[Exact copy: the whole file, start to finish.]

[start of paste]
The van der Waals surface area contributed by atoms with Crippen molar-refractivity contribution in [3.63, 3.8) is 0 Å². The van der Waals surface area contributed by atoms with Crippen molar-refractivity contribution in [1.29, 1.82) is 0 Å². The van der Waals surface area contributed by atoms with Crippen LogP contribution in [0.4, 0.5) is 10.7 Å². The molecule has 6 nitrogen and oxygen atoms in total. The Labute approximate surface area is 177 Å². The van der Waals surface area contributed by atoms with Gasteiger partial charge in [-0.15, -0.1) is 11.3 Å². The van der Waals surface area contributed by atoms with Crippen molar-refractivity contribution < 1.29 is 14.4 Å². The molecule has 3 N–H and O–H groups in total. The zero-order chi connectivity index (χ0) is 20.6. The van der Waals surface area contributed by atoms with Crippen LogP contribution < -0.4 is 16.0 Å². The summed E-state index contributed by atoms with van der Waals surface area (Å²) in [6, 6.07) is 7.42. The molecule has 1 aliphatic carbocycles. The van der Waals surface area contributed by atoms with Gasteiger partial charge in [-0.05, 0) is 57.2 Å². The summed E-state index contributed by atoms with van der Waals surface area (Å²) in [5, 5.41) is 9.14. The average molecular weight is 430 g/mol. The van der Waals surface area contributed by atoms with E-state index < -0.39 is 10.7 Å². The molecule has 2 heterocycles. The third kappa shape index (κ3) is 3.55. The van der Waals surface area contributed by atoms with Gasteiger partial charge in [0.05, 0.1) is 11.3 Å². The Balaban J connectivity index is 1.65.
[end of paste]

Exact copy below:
The van der Waals surface area contributed by atoms with Crippen molar-refractivity contribution in [3.63, 3.8) is 0 Å². The van der Waals surface area contributed by atoms with Crippen molar-refractivity contribution in [1.29, 1.82) is 0 Å². The van der Waals surface area contributed by atoms with Crippen LogP contribution in [0.4, 0.5) is 10.7 Å². The molecule has 6 nitrogen and oxygen atoms in total. The Labute approximate surface area is 177 Å². The van der Waals surface area contributed by atoms with Gasteiger partial charge in [-0.15, -0.1) is 11.3 Å². The van der Waals surface area contributed by atoms with Crippen molar-refractivity contribution < 1.29 is 14.4 Å². The molecule has 3 N–H and O–H groups in total. The zero-order chi connectivity index (χ0) is 20.6. The van der Waals surface area contributed by atoms with Crippen LogP contribution < -0.4 is 16.0 Å². The summed E-state index contributed by atoms with van der Waals surface area (Å²) in [6, 6.07) is 7.42. The molecule has 1 aliphatic carbocycles. The van der Waals surface area contributed by atoms with Gasteiger partial charge in [-0.05, 0) is 57.2 Å². The summed E-state index contributed by atoms with van der Waals surface area (Å²) in [5, 5.41) is 9.14. The average molecular weight is 430 g/mol. The van der Waals surface area contributed by atoms with E-state index < -0.39 is 10.7 Å². The molecule has 2 heterocycles. The third kappa shape index (κ3) is 3.55. The van der Waals surface area contributed by atoms with Gasteiger partial charge in [0.05, 0.1) is 11.3 Å². The Balaban J connectivity index is 1.65.